May 9, 2011
DALLAS (SMU) — The Dalai Lama, renowned spiritual leader of Tibet and a Nobel laureate recognized for his unwavering message of peace, delivered a special lecture at SMU’s 10th Hart Global Leaders Forum on Monday, May 9, at McFarlin Auditorium. He also received an honorary degree of Doctor of Humane Letters from the University.
His Holiness the Dalai Lama spoke to approximately 2,000 local high school students, SMU faculty and staff, and about 500 members of the general public.
“Basically we are the same human being – different faith, different race, different language, even different culture. These are secondary. . . The world belongs to humanity, not kings or spiritual leaders,” the Dalai Lama said. “Each country belongs to the people of that country.”
“To look at reality, your education must be broad and holistic. To look at reality, you must be calm. With too much emotion you cannot see,” he said.
The Dalai Lama is renowned for his focus on the commonality of faiths, the need for unity among religions, and the promotion of universal responsibility for other people’s suffering and for global environmental problems.
“The Dalai Lama is a man of peace. He describes himself as a simple Buddhist monk, but in truth, he’s an extraordinary leader whose life of selfless service has given inspiration and hope to generations of people worldwide,” said President R. Gerald Turner. “It’s our privilege to confer upon him our most prestigious and revered tribute, the honorary degree.”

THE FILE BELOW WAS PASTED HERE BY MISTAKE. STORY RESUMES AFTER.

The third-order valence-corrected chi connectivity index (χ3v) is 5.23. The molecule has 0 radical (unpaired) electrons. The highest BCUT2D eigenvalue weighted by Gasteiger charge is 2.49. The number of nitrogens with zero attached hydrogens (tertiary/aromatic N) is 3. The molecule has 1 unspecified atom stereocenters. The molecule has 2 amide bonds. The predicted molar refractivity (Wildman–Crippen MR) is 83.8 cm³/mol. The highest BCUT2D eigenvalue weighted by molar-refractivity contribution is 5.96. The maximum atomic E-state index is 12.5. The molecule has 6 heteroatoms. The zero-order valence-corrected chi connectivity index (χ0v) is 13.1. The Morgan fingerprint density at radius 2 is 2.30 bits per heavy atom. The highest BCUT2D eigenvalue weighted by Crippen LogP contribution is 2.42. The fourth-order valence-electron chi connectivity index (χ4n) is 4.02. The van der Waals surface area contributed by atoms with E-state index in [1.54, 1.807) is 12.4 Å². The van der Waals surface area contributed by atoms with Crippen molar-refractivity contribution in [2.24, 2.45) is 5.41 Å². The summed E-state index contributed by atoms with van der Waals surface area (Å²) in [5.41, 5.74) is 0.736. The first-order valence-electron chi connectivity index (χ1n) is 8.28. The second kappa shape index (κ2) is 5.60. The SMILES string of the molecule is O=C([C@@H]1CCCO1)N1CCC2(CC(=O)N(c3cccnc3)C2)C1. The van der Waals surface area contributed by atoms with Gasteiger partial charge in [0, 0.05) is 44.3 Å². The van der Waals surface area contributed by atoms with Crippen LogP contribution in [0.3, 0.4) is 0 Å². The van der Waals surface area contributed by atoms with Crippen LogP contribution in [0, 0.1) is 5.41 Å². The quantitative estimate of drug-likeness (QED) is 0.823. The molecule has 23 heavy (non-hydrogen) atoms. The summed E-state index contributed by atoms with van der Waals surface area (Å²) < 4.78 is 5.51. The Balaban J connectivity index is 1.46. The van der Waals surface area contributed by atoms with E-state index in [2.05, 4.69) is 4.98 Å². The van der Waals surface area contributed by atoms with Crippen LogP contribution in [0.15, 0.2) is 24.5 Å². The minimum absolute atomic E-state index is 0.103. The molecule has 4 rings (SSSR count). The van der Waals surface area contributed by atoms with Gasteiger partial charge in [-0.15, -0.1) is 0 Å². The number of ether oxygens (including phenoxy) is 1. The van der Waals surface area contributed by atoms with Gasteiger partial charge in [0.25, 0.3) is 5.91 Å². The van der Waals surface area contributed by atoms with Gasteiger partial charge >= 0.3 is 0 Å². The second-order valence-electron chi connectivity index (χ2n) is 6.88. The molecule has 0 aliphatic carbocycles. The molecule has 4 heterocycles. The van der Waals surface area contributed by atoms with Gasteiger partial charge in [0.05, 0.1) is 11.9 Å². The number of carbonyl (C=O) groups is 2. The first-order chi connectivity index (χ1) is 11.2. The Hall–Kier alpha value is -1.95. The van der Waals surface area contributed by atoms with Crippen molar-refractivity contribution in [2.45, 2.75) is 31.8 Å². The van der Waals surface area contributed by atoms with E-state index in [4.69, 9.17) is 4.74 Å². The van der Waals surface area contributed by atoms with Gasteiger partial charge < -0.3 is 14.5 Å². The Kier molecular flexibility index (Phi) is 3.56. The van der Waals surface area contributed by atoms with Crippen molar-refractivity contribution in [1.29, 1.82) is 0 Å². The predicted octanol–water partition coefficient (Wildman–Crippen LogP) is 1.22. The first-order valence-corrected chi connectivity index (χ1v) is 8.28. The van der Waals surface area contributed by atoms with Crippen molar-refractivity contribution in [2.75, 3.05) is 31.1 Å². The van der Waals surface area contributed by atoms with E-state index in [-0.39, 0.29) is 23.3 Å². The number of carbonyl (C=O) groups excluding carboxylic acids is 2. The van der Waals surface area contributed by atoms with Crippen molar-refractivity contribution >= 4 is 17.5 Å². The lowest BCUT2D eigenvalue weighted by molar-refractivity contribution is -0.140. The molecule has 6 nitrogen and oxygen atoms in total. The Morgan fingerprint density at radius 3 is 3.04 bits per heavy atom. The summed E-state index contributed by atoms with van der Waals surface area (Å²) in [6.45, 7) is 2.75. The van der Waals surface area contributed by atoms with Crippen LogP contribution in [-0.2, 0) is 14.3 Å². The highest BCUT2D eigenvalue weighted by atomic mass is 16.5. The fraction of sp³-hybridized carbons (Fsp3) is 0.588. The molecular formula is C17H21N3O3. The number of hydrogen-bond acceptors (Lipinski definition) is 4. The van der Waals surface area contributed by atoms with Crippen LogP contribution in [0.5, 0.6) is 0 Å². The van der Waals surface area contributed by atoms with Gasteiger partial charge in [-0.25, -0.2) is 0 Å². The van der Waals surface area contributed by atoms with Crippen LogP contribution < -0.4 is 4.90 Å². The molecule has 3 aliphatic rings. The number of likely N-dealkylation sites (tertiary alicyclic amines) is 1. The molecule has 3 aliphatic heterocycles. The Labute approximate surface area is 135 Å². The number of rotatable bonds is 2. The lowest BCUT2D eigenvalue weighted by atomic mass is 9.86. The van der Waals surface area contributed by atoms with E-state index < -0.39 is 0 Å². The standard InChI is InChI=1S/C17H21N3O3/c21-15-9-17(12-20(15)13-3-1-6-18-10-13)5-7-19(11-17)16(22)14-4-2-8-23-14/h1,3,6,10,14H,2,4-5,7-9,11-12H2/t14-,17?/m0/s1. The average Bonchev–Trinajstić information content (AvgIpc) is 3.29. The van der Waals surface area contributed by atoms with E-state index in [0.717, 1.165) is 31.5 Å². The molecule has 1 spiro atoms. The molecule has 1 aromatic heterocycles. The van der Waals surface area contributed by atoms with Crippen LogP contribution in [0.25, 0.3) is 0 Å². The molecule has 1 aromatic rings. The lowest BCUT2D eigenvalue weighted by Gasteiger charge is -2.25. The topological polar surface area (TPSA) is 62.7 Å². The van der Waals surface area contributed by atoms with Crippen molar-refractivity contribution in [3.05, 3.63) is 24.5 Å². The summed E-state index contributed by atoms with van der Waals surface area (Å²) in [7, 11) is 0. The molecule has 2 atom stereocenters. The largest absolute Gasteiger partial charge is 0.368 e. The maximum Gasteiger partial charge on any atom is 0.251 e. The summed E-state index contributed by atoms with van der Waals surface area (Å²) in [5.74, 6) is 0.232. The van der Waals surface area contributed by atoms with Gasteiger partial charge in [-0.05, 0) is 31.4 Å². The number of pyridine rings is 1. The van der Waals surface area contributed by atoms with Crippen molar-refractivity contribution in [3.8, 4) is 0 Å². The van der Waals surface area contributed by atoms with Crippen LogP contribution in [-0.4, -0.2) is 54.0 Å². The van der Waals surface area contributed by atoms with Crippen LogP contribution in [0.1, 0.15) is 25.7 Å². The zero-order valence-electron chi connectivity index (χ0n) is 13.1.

Since its inception in 1999, the Hart Global Leaders program has brought a series of prestigious speakers to the SMU campus for seminars and forums, including former Presidents Gerald Ford and George H. W. Bush, Gen. Colin Powell, former U.S. Secretary of State Madeleine K. Albright and former British Prime Minister Tony Blair. The program, which is committed to the development of young people into ethical, responsible leaders and citizens, is made possible through the generosity of Mitch and Linda W. Hart.
“We want to bring someone who would impart his or her experience and knowledge to each of you, and we want someone who would challenge you to think about global issues, opportunities and peace,” said Linda Hart, a graduate of Dedman School of Law. “Today we may have reached the pinnacle in our search for global leaders by bringing you His Holiness, the Dalai Lama, to this Hart Global Leaders High School Forum.”
The Dalai Lama’s visit to SMU comes at an important period of transition for the 75-year-old leader. He announced in mid-March 2011 that he would retire as head of state for the Tibetan government-in-exile while retaining spiritual leadership ofTibet. The Dalai Lama won the Nobel Peace Prize in 1989 for his consistent opposition to the use of violence in his campaign to end Chinese rule in Tibet. He has met with world leaders in 60 countries on six continents. He has authored more than 70 books and received more than 80 honors, including honorary degrees from institutions such as Miami, Lehigh and Rutgers universities.
His Holiness the 14th Dalai Lama, Tenzin Gyatso, was recognized at the age of 2 as the reincarnation of the 13th Dalai Lama. He assumed full political power at the age of 15 following China’s 1950 invasion of Tibet. Through his monastic education, he earned the equivalent of a doctorate in Buddhist philosophy.
With suppression of the Tibetan national uprising by Chinese troops, he was forced into exile in 1959. Since then he has been living in Dharamsala, northern India, the seat of the Tibetan political administration in exile. In 1987 the Dalai Lama proposed a Five Point Peace Plan toward a solution to the situation, and was awarded the Nobel Peace Prize two years later.
SMU is a nationally ranked private university in Dallas founded 100 years ago. Today, SMU enrolls nearly 11,000 students who benefit from the academic opportunities and international reach of seven degree-granting schools.
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